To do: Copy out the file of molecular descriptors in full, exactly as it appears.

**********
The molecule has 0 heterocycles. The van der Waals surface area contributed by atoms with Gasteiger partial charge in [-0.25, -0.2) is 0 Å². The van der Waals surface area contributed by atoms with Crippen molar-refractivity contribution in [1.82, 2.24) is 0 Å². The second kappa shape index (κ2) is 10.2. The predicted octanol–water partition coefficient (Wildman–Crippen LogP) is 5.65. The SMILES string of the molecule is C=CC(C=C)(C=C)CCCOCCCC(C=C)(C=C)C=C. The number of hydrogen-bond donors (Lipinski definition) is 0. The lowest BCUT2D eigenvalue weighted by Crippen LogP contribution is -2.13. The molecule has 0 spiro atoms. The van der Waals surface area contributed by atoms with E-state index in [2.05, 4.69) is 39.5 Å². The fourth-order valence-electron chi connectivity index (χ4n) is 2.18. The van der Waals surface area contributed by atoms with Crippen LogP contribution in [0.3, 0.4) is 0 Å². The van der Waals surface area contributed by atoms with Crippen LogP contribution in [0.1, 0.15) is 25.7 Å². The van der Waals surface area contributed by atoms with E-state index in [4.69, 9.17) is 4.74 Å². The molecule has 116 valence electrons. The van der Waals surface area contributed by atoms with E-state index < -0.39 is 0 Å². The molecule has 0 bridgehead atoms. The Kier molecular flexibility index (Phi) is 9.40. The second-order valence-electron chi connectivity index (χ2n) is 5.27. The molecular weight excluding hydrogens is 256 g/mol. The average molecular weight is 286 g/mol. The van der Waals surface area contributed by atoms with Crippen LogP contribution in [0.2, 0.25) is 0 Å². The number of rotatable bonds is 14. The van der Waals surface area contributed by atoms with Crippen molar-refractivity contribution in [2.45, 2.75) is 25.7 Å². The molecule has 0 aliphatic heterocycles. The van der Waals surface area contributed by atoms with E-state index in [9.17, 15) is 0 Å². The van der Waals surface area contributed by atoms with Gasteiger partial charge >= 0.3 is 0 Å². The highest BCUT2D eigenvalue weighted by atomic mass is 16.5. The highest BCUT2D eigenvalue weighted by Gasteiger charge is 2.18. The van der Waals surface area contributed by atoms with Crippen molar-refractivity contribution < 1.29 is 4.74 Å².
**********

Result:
The molecule has 0 heterocycles. The van der Waals surface area contributed by atoms with Gasteiger partial charge in [-0.25, -0.2) is 0 Å². The van der Waals surface area contributed by atoms with Crippen molar-refractivity contribution in [1.82, 2.24) is 0 Å². The second kappa shape index (κ2) is 10.2. The predicted octanol–water partition coefficient (Wildman–Crippen LogP) is 5.65. The SMILES string of the molecule is C=CC(C=C)(C=C)CCCOCCCC(C=C)(C=C)C=C. The number of hydrogen-bond donors (Lipinski definition) is 0. The lowest BCUT2D eigenvalue weighted by Crippen LogP contribution is -2.13. The molecule has 0 spiro atoms. The van der Waals surface area contributed by atoms with E-state index in [2.05, 4.69) is 39.5 Å². The fourth-order valence-electron chi connectivity index (χ4n) is 2.18. The van der Waals surface area contributed by atoms with Crippen LogP contribution in [0.3, 0.4) is 0 Å². The van der Waals surface area contributed by atoms with Crippen LogP contribution in [0.1, 0.15) is 25.7 Å². The van der Waals surface area contributed by atoms with E-state index in [4.69, 9.17) is 4.74 Å². The molecule has 116 valence electrons. The van der Waals surface area contributed by atoms with E-state index < -0.39 is 0 Å². The molecule has 0 bridgehead atoms. The Kier molecular flexibility index (Phi) is 9.40. The second-order valence-electron chi connectivity index (χ2n) is 5.27. The molecular weight excluding hydrogens is 256 g/mol. The average molecular weight is 286 g/mol. The van der Waals surface area contributed by atoms with Crippen LogP contribution in [0.2, 0.25) is 0 Å². The number of rotatable bonds is 14. The van der Waals surface area contributed by atoms with Crippen molar-refractivity contribution in [2.45, 2.75) is 25.7 Å². The molecule has 0 aliphatic heterocycles. The van der Waals surface area contributed by atoms with E-state index in [9.17, 15) is 0 Å². The van der Waals surface area contributed by atoms with Gasteiger partial charge >= 0.3 is 0 Å². The highest BCUT2D eigenvalue weighted by atomic mass is 16.5. The highest BCUT2D eigenvalue weighted by Gasteiger charge is 2.18. The van der Waals surface area contributed by atoms with Crippen molar-refractivity contribution < 1.29 is 4.74 Å².